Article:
Book Image

IoT and Edge Computing for Architects - Second Edition

By : Perry Lea
Book Image

IoT and Edge Computing for Architects - Second Edition

By: Perry Lea

Overview of this book

Industries are embracing IoT technologies to improve operational expenses, product life, and people's well-being. An architectural guide is needed if you want to traverse the spectrum of technologies needed to build a successful IoT system, whether that's a single device or millions of IoT devices. IoT and Edge Computing for Architects, Second Edition encompasses the entire spectrum of IoT solutions, from IoT sensors to the cloud. It examines modern sensor systems, focusing on their power and functionality. It also looks at communication theory, paying close attention to near-range PAN, including the new Bluetooth® 5.0 specification and mesh networks. Then, the book explores IP-based communication in LAN and WAN, including 802.11ah, 5G LTE cellular, Sigfox, and LoRaWAN. It also explains edge computing, routing and gateways, and their role in fog computing, as well as the messaging protocols of MQTT 5.0 and CoAP. With the data now in internet form, you'll get an understanding of cloud and fog architectures, including the OpenFog standards. The book wraps up the analytics portion with the application of statistical analysis, complex event processing, and deep learning models. The book then concludes by providing a holistic view of IoT security, cryptography, and shell security in addition to software-defined perimeters and blockchains.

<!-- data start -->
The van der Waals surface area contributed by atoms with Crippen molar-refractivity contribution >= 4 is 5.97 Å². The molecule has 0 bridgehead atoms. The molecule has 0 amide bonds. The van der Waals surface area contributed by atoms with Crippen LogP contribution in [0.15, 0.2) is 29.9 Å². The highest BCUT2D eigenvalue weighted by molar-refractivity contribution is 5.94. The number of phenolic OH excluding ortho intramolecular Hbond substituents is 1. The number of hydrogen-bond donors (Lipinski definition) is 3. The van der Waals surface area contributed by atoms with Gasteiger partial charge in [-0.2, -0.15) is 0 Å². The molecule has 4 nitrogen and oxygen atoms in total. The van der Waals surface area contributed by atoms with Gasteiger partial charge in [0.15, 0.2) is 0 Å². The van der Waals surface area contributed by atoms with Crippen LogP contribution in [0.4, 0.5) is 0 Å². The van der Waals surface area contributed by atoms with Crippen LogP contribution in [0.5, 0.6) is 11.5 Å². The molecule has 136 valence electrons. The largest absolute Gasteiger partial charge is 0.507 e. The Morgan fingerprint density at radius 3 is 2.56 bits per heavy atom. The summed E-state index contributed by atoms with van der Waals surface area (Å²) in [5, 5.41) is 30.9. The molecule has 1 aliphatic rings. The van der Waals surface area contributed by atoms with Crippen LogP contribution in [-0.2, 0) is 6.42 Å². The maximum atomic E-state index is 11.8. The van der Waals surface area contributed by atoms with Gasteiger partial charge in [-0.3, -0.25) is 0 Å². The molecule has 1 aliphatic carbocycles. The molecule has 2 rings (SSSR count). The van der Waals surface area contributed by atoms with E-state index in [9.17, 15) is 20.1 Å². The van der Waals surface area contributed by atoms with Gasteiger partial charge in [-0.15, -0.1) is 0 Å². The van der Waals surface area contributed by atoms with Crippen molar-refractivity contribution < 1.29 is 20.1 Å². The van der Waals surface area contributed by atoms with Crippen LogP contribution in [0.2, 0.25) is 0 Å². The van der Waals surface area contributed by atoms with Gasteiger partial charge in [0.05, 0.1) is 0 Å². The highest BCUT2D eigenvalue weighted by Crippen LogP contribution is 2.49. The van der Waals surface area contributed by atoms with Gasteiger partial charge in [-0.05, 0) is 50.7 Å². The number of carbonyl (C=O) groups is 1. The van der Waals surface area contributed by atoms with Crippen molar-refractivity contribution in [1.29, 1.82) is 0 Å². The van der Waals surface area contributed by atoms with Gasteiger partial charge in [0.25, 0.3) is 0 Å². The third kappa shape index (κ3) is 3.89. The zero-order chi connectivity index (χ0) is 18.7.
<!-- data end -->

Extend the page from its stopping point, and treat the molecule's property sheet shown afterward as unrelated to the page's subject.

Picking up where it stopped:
Table of Contents (17 chapters)
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The value of an IoT system is not a single sensor event, or a million sensor events archived away. A significant amount of the value of IoT is in the interpretation of data and decisions based on that data.

While a world of billions of things connected and communicating with each other and the cloud is well and good, the value lies in what is within the data, what is not in the data, and what the patterns of data tell us. These are the data science and data analytics portions of IoT, and probably the most valuable areas for the customer.

Analytics for the IoT segment deals with:

  • Structured data (for example, SQL storage): A predictable format of data
  • Unstructured data (for example, raw video data or signals): A high degree of randomness and variance
  • Semi-structured (for example, Twitter feeds): Some degree of variance and randomness in form

Data also may need to be interpreted and analyzed...